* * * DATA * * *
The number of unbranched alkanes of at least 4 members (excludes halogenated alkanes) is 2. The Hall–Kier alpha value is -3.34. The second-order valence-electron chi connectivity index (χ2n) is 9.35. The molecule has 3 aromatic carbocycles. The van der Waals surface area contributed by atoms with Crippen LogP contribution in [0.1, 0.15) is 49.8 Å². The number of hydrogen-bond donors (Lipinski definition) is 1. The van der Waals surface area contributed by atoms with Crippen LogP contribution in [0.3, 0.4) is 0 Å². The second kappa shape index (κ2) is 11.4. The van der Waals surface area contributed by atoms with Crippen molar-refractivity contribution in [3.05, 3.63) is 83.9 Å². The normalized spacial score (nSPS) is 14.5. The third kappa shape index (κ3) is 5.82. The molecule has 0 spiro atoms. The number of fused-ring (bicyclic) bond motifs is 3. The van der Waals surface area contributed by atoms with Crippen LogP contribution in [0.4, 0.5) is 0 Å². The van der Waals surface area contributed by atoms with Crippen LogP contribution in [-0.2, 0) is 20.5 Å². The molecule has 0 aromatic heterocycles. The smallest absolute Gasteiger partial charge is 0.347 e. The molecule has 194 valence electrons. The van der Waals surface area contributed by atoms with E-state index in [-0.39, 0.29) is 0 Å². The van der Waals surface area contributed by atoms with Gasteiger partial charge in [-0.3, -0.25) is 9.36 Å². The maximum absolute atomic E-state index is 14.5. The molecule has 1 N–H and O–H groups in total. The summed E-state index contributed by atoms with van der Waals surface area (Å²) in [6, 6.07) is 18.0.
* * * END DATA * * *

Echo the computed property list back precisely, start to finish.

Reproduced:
The number of unbranched alkanes of at least 4 members (excludes halogenated alkanes) is 2. The Hall–Kier alpha value is -3.34. The second-order valence-electron chi connectivity index (χ2n) is 9.35. The molecule has 3 aromatic carbocycles. The van der Waals surface area contributed by atoms with Crippen LogP contribution in [0.1, 0.15) is 49.8 Å². The number of hydrogen-bond donors (Lipinski definition) is 1. The van der Waals surface area contributed by atoms with Crippen LogP contribution in [0.3, 0.4) is 0 Å². The second kappa shape index (κ2) is 11.4. The van der Waals surface area contributed by atoms with Crippen molar-refractivity contribution in [3.05, 3.63) is 83.9 Å². The normalized spacial score (nSPS) is 14.5. The third kappa shape index (κ3) is 5.82. The molecule has 0 spiro atoms. The number of fused-ring (bicyclic) bond motifs is 3. The van der Waals surface area contributed by atoms with Crippen LogP contribution in [0.4, 0.5) is 0 Å². The van der Waals surface area contributed by atoms with Crippen LogP contribution in [-0.2, 0) is 20.5 Å². The molecule has 0 aromatic heterocycles. The smallest absolute Gasteiger partial charge is 0.347 e. The molecule has 194 valence electrons. The van der Waals surface area contributed by atoms with E-state index in [-0.39, 0.29) is 0 Å². The van der Waals surface area contributed by atoms with Gasteiger partial charge in [-0.3, -0.25) is 9.36 Å². The maximum absolute atomic E-state index is 14.5. The molecule has 1 N–H and O–H groups in total. The summed E-state index contributed by atoms with van der Waals surface area (Å²) in [6, 6.07) is 18.0.